- For the town in Nepal see Lihi, Nepal
In the Philippines, lihí is a condition in which a pregnant woman craves strongly for something, usually food, and is a concept universal to Filipinos. Almost all mothers of any race experience lihí. A stereotypical food that is craved for by mothers experiencing this is sour mango with bagoong. It is still debatable as to whether lihí can be classified as either a biological or psychological condition.
Lihí refers also to a popular superstition that the offspring will closely resemble whatever its mother had craved for during pregnancy. When a child resembles an animal, for example, a manatee, it is said that during the gestational period, the mother enjoyed looking at that particular animal.
In other regions, lihí refers to the belief that any sensory stimuli imbibed by a pregnant woman influences the development of her child. Among indigenous people from the northern Philippines, for example, it is considered taboo to mention anything about animals such as rats or pigs near a pregnant woman for fear that when she hears this, her offspring may acquire the features of the animal mentioned.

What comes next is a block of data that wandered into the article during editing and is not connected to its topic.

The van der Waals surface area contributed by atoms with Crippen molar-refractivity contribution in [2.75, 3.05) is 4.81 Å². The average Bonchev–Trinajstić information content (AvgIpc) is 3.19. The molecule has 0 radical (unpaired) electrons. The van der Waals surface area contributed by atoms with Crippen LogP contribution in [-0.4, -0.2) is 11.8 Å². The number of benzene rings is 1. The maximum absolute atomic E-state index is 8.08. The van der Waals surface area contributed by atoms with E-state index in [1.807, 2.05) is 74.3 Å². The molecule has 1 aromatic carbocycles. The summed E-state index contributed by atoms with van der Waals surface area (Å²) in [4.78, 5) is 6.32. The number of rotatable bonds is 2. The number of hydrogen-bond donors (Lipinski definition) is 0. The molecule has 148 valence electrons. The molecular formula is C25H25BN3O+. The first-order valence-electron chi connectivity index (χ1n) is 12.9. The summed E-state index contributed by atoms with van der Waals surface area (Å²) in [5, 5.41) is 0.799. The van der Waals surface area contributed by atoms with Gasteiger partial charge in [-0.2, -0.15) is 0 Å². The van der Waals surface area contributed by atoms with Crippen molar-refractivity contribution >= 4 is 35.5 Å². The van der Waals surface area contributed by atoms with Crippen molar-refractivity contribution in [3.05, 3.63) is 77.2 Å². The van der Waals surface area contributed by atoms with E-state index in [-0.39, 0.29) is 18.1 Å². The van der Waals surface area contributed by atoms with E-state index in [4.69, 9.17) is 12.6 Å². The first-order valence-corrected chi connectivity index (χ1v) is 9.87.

An interpretation of Genesis 30:36-43 would posit that Jacob took advantage of lihí. He developed spotted and speckled cattle, sheep, and goats by taking rods from trees, partially stripping them of their bark so they appeared spotted and marked, and placing them into the animals' watering troughs. The mother animals that looked upon the sticks eventually gave birth to "ringstraked, speckled, and spotted" offspring which Jacob then received as part of an agreement.